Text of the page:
His was a fortune built on change: nickels, dimes, and quarters.
Samuel Henry Kress was born in Pennsylvania in 1863. In 1887 Kress, then twenty-four, opened a stationery and notions store in Nanticoke, Pennsylvania.
In 1896 Kress opened a “5 and 10c” store in Memphis, Tennessee. His S. H. Kress Company thrived into the next century and eventually had a chain of 250 stores across the country.
Fort Worth’s first Kress store opened May 5, 1905 at 813 Houston Street. Two prominent cattlemen, brothers George T. Reynolds and William D. Reynolds, built the first Kress building to Kress specifications. Clip is from the May 4 Telegram.
The label of this University of Texas at Arlington Library photo of a “5-10 and 25 cent” Kress store in Fort Worth has no date or street address, but the building may be the first Kress store at 813 Houston.
In the 1905 city directory variety stores were listed as “racket stores.”
Ad is from the July 23, 1905 Telegram.
In 1911 the store moved a block south to a larger location in the Shelton Building (1900) at 901 Houston Street (where FedEx Office is today). (Top photo from University of Texas at Arlington Library.)
The east side of Houston Street became bargain central for shoppers. Other bargain stores were McCrory’s (at 401 Houston where the Westbrook is today), F. W. Woolworth at 501 Houston, and W. T. Grant at 611 Houston.
Full-page ad is from the August 7, 1919 Star-Telegram. Boy’s moleskin pants 50 cents, Mary Jane pumps $1.25, boy’s suit with Peter Pan collar, silk cord, and tassels $1.98.
Fast-forward twenty-five years and scooch back north three blocks. In 1936 the Kress company opened a fine new store at 605 Houston/604 Main. S. H. Kress wanted his buildings to be viewed as public art. The new Fort Worth building, like more than fifty other Kress buildings, was designed in art deco style by Kress head architect Edward F. Sibbert. The Fort Worth building, like several other surviving Kress buildings, is listed on the National Register.
The store opened for public inspection on August 14, 1936, although, as with the new Montgomery Ward store on West 7th Street in 1924, nothing was sold on opening day. On August 13 the Star-Telegram wrote that only the Kress stores in New York and Nashville could rival the Fort Worth store. The Fort Worth store featured the latest in air-conditioning, lighting, and ventilation. Interior materials included marble from Italy and zebrawood from Africa. Solid bronze was used for doors, stair railings, and other decorative metalwork.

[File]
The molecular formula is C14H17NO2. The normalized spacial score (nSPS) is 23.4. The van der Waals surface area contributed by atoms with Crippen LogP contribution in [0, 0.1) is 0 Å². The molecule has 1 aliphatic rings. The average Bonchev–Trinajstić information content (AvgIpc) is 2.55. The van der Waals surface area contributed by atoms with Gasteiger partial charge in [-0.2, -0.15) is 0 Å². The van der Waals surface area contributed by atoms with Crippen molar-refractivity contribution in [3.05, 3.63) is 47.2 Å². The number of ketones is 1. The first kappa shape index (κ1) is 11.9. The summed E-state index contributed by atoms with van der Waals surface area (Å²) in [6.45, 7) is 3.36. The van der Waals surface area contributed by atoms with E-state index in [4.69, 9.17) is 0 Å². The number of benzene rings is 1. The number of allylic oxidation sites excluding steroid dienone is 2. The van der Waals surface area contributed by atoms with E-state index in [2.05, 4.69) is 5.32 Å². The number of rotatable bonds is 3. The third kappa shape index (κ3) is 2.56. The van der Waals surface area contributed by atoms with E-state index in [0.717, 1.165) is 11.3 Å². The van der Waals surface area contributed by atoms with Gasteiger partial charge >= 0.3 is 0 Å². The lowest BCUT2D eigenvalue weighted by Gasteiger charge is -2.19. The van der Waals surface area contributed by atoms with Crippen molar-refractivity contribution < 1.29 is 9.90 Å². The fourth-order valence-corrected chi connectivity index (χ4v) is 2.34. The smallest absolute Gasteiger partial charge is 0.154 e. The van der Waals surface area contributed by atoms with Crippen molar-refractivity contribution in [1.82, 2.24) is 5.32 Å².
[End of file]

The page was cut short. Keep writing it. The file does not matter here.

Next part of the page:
In the August 13 Star-Telegram Texas Electric Service Company swooned over the Kress Building’s air-conditioning and modern lighting.
This full-page ad in the August 13 Star-Telegram showed the progression of buildings during the store’s thirty-one years downtown.
As was the custom at the time, local businesses, especially those that had contributed to the project, congratulated the Kress company via newspaper ads. For example, on the left, Lauritzen & Makin supplied interior fixtures; Morrow Wrecking Company cleared the building site.
Eclectic Avenue: This W. D. Smith photo of 1946 shows, from left, the 1915 Fort Worth Club Building (Ken Davis’s Mid-Continent Supply Company at the time, now the Ashton Hotel), the 1890 Winfree Building (second location of the White Elephant), Kress, and Cox in the much-remodeled 1895 Scott-Harrold Building (as in Winfield Scott). (Photo from University of Texas at Arlington Library.)
This photo from University of Texas at Arlington Library was taken in 1957.
But three years later a different kind of change came to the five-and-dime store. By 1960 people were shopping more in suburban stores and less downtown. The downtown Kress store closed on December 31, 1960. The building was converted to lofts in 2006. Clip is from the December 16, 1960 Dallas Morning News.
Samuel Henry Kress, who became a millionaire a nickel and a dime at a time, died in 1955 in his Fifth Avenue penthouse.
Some more views of Fort Worth’s Kress Building:
The intersection of Main and 5th streets is art deco junction. On the southeast corner is the Blackstone Hotel. On the northwest corner is the Sinclair Building. And across Main from the Blackstone is the Kress Building.
The art deco triumvirate from left to right, Blackstone, Sinclair, and Kress reflected in a wall of the 777 Main Building.
The Kress Building is unusual in that it stretches two hundred feet from Main (top photo) to Houston (bottom photo) with entrances on each street but is not on a corner lot.
Rough brickwork is now exposed where the north wall of the Kress Building rubbed shoulders with the south wall of the Scott-Harrold Building. Sometime in the 1990s the 1895 Scott-Harrold Building was demolished and reincarnated as a parking lot.